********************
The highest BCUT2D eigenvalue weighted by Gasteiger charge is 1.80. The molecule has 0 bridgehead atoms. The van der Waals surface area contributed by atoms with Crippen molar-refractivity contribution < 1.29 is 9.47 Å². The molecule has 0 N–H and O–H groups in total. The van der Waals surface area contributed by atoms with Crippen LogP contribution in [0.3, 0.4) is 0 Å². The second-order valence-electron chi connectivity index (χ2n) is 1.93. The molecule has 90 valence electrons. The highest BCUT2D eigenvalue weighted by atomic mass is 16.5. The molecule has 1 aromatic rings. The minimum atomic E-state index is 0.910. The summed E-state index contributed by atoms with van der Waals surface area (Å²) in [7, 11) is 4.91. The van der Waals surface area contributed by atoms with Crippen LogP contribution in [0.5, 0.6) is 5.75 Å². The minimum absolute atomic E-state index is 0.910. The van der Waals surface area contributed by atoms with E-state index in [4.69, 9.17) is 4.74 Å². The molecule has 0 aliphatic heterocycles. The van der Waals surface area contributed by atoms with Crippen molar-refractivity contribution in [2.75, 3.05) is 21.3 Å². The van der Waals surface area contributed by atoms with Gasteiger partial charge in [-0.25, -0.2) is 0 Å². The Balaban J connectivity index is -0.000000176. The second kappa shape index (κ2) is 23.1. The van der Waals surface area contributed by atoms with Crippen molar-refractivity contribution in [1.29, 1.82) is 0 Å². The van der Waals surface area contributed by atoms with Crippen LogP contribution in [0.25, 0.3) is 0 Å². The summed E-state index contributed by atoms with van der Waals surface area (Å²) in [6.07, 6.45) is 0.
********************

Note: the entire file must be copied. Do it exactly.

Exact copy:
The highest BCUT2D eigenvalue weighted by Gasteiger charge is 1.80. The molecule has 0 bridgehead atoms. The van der Waals surface area contributed by atoms with Crippen molar-refractivity contribution < 1.29 is 9.47 Å². The molecule has 0 N–H and O–H groups in total. The van der Waals surface area contributed by atoms with Crippen LogP contribution in [0.3, 0.4) is 0 Å². The second-order valence-electron chi connectivity index (χ2n) is 1.93. The molecule has 90 valence electrons. The highest BCUT2D eigenvalue weighted by atomic mass is 16.5. The molecule has 1 aromatic rings. The minimum atomic E-state index is 0.910. The summed E-state index contributed by atoms with van der Waals surface area (Å²) in [7, 11) is 4.91. The van der Waals surface area contributed by atoms with Crippen LogP contribution in [0.5, 0.6) is 5.75 Å². The minimum absolute atomic E-state index is 0.910. The van der Waals surface area contributed by atoms with E-state index in [4.69, 9.17) is 4.74 Å². The molecule has 0 aliphatic heterocycles. The van der Waals surface area contributed by atoms with Crippen molar-refractivity contribution in [2.75, 3.05) is 21.3 Å². The van der Waals surface area contributed by atoms with Gasteiger partial charge in [-0.25, -0.2) is 0 Å². The Balaban J connectivity index is -0.000000176. The second kappa shape index (κ2) is 23.1. The van der Waals surface area contributed by atoms with Crippen molar-refractivity contribution in [1.29, 1.82) is 0 Å². The van der Waals surface area contributed by atoms with Crippen LogP contribution in [0.25, 0.3) is 0 Å². The summed E-state index contributed by atoms with van der Waals surface area (Å²) in [6.07, 6.45) is 0.